There were first steps, first words, first teeth, lost teeth, and visits from the tooth fairy in that home. Santa visited. The Easter bunny hid eggs. We experienced potty training, stubbed toes, sibling rivalry, stomach flu, homework horrors, 4-H projects, and other memorable moments. First loves and first breakups happened. Broken hearts were mended, often to be broken and mended again. Special times with family and friends happened within those walls. Life was good.
It was from that backyard that our youngest experienced low-flying military jets overhead which sent him running for his mom, then plastered face first in the grass trying to escape the overwhelming sound. The fear of those jets haunted him until – over and over – we would watch them from inside the front door when we heard them in the distance. The closer they’d get, the louder they’d get until they went overhead and the all-encompassing roar subsided once again. Familiarity breeds acceptance, but his first impression is a never-to-be-forgotten memory indelibly marked in my brain (and probably his!).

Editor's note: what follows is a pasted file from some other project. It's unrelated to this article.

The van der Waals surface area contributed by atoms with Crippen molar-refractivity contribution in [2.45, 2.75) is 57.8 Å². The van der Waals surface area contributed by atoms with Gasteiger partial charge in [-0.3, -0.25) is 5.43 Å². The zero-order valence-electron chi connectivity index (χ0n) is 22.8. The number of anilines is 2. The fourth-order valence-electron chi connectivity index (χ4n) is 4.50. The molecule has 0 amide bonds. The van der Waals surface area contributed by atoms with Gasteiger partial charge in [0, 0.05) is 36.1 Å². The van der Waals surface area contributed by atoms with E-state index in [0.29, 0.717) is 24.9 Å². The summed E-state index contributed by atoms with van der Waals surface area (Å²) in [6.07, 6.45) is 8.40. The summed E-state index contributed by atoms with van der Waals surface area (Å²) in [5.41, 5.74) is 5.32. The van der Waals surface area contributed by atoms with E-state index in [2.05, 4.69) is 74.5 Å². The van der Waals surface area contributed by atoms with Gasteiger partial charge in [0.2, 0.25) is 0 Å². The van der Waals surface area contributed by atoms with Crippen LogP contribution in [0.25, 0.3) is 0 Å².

That same young man – now a pipeline welder like his dad – first held a rod and stinger, striking his first arc at our place in the country. A very young welder-in-the-making – like father, like son. He learned well!
Memories took place outside, but special memories also reside within the walls. It’s the home in which our daughter learned to cook, and crochet, and organize. It’s where she practiced playing her flute. It’s where she learned to love to read. Her books were often lined up by height in her bookcase. The next week, they might be lined up by author! Her clothes were often hung in color-coordinated order. A young perfectionist-in-the-making – like mother, like daughter? Perhaps? It’s where she found her passion for teaching. It’s where goals were set, and where goals were met.